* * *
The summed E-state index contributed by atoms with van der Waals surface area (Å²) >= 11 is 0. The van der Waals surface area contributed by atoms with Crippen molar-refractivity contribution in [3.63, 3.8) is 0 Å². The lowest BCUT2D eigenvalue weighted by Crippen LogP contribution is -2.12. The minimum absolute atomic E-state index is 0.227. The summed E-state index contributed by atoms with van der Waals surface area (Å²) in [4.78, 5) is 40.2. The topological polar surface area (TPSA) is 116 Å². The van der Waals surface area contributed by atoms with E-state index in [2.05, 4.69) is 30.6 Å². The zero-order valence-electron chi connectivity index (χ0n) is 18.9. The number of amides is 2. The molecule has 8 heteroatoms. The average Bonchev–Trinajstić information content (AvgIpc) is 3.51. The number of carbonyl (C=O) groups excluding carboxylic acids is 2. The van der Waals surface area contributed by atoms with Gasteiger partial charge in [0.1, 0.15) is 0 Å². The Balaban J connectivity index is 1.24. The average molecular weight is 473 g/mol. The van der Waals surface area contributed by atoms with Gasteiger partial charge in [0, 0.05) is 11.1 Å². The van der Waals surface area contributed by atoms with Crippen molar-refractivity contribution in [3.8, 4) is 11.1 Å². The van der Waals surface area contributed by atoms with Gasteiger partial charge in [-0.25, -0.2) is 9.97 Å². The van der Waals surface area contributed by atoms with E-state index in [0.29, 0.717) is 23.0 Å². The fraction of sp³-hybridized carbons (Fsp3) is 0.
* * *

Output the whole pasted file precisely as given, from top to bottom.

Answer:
The summed E-state index contributed by atoms with van der Waals surface area (Å²) >= 11 is 0. The van der Waals surface area contributed by atoms with Crippen molar-refractivity contribution in [3.63, 3.8) is 0 Å². The lowest BCUT2D eigenvalue weighted by Crippen LogP contribution is -2.12. The minimum absolute atomic E-state index is 0.227. The summed E-state index contributed by atoms with van der Waals surface area (Å²) in [4.78, 5) is 40.2. The topological polar surface area (TPSA) is 116 Å². The van der Waals surface area contributed by atoms with E-state index in [2.05, 4.69) is 30.6 Å². The zero-order valence-electron chi connectivity index (χ0n) is 18.9. The number of amides is 2. The molecule has 8 heteroatoms. The average Bonchev–Trinajstić information content (AvgIpc) is 3.51. The number of carbonyl (C=O) groups excluding carboxylic acids is 2. The van der Waals surface area contributed by atoms with Gasteiger partial charge in [0.1, 0.15) is 0 Å². The Balaban J connectivity index is 1.24. The average molecular weight is 473 g/mol. The van der Waals surface area contributed by atoms with Gasteiger partial charge in [0, 0.05) is 11.1 Å². The van der Waals surface area contributed by atoms with Crippen molar-refractivity contribution in [3.8, 4) is 11.1 Å². The van der Waals surface area contributed by atoms with Gasteiger partial charge in [-0.25, -0.2) is 9.97 Å². The van der Waals surface area contributed by atoms with E-state index in [0.29, 0.717) is 23.0 Å². The fraction of sp³-hybridized carbons (Fsp3) is 0.